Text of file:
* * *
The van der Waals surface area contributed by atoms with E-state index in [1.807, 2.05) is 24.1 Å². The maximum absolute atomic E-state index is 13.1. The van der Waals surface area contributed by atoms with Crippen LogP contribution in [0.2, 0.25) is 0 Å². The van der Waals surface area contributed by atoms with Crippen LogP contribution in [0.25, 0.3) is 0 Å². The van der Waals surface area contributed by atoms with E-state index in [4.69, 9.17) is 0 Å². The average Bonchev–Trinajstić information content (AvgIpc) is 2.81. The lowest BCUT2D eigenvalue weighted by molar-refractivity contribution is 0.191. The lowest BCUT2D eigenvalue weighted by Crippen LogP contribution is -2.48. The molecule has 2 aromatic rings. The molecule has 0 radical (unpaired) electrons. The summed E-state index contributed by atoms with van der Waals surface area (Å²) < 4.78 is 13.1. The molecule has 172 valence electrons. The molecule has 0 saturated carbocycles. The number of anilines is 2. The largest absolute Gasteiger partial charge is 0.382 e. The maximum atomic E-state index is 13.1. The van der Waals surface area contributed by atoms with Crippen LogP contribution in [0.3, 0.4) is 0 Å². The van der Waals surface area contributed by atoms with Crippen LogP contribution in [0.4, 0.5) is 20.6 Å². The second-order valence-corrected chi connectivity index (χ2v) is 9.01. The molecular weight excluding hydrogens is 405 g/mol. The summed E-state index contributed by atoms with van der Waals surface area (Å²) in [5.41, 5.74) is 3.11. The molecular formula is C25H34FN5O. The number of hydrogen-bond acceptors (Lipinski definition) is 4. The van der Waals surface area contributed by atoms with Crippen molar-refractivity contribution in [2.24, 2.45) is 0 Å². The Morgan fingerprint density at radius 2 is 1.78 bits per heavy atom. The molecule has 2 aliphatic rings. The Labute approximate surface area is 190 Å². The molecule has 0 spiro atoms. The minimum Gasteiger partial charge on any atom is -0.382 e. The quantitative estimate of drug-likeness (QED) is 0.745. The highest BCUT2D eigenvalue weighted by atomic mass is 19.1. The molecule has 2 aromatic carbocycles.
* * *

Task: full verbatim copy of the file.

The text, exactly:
The van der Waals surface area contributed by atoms with E-state index in [1.807, 2.05) is 24.1 Å². The maximum absolute atomic E-state index is 13.1. The van der Waals surface area contributed by atoms with Crippen LogP contribution in [0.2, 0.25) is 0 Å². The van der Waals surface area contributed by atoms with Crippen LogP contribution in [0.25, 0.3) is 0 Å². The van der Waals surface area contributed by atoms with E-state index in [4.69, 9.17) is 0 Å². The average Bonchev–Trinajstić information content (AvgIpc) is 2.81. The lowest BCUT2D eigenvalue weighted by molar-refractivity contribution is 0.191. The lowest BCUT2D eigenvalue weighted by Crippen LogP contribution is -2.48. The molecule has 2 aromatic rings. The molecule has 0 radical (unpaired) electrons. The summed E-state index contributed by atoms with van der Waals surface area (Å²) < 4.78 is 13.1. The molecule has 172 valence electrons. The molecule has 0 saturated carbocycles. The number of anilines is 2. The largest absolute Gasteiger partial charge is 0.382 e. The maximum atomic E-state index is 13.1. The van der Waals surface area contributed by atoms with Crippen LogP contribution in [0.3, 0.4) is 0 Å². The van der Waals surface area contributed by atoms with Crippen LogP contribution in [0.4, 0.5) is 20.6 Å². The second-order valence-corrected chi connectivity index (χ2v) is 9.01. The molecular weight excluding hydrogens is 405 g/mol. The summed E-state index contributed by atoms with van der Waals surface area (Å²) in [5.41, 5.74) is 3.11. The molecular formula is C25H34FN5O. The number of hydrogen-bond acceptors (Lipinski definition) is 4. The van der Waals surface area contributed by atoms with Crippen molar-refractivity contribution in [2.24, 2.45) is 0 Å². The Morgan fingerprint density at radius 2 is 1.78 bits per heavy atom. The molecule has 2 aliphatic rings. The Labute approximate surface area is 190 Å². The molecule has 0 spiro atoms. The minimum Gasteiger partial charge on any atom is -0.382 e. The quantitative estimate of drug-likeness (QED) is 0.745. The highest BCUT2D eigenvalue weighted by atomic mass is 19.1. The molecule has 2 aromatic carbocycles.